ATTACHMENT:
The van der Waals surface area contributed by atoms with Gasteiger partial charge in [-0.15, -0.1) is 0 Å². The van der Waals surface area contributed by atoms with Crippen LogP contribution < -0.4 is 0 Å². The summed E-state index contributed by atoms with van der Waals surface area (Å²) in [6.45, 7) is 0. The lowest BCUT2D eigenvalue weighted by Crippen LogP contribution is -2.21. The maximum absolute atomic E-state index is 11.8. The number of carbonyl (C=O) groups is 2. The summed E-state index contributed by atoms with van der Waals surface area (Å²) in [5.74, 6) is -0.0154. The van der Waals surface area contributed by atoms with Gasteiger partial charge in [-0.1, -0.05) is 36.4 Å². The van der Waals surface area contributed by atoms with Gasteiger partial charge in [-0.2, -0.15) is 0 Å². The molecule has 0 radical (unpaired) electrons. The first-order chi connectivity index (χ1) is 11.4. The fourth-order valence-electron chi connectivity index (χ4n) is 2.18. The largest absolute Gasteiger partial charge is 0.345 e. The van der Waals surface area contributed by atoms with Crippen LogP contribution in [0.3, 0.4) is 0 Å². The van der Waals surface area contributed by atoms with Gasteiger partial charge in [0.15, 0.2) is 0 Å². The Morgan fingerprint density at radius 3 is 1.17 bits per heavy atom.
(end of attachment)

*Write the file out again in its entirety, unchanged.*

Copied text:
The van der Waals surface area contributed by atoms with Gasteiger partial charge in [-0.15, -0.1) is 0 Å². The van der Waals surface area contributed by atoms with Crippen LogP contribution < -0.4 is 0 Å². The summed E-state index contributed by atoms with van der Waals surface area (Å²) in [6.45, 7) is 0. The lowest BCUT2D eigenvalue weighted by Crippen LogP contribution is -2.21. The maximum absolute atomic E-state index is 11.8. The number of carbonyl (C=O) groups is 2. The summed E-state index contributed by atoms with van der Waals surface area (Å²) in [5.74, 6) is -0.0154. The van der Waals surface area contributed by atoms with Gasteiger partial charge in [-0.1, -0.05) is 36.4 Å². The van der Waals surface area contributed by atoms with Gasteiger partial charge in [-0.2, -0.15) is 0 Å². The molecule has 0 radical (unpaired) electrons. The first-order chi connectivity index (χ1) is 11.4. The fourth-order valence-electron chi connectivity index (χ4n) is 2.18. The largest absolute Gasteiger partial charge is 0.345 e. The van der Waals surface area contributed by atoms with Crippen LogP contribution in [0.3, 0.4) is 0 Å². The van der Waals surface area contributed by atoms with Gasteiger partial charge in [0.15, 0.2) is 0 Å². The Morgan fingerprint density at radius 3 is 1.17 bits per heavy atom.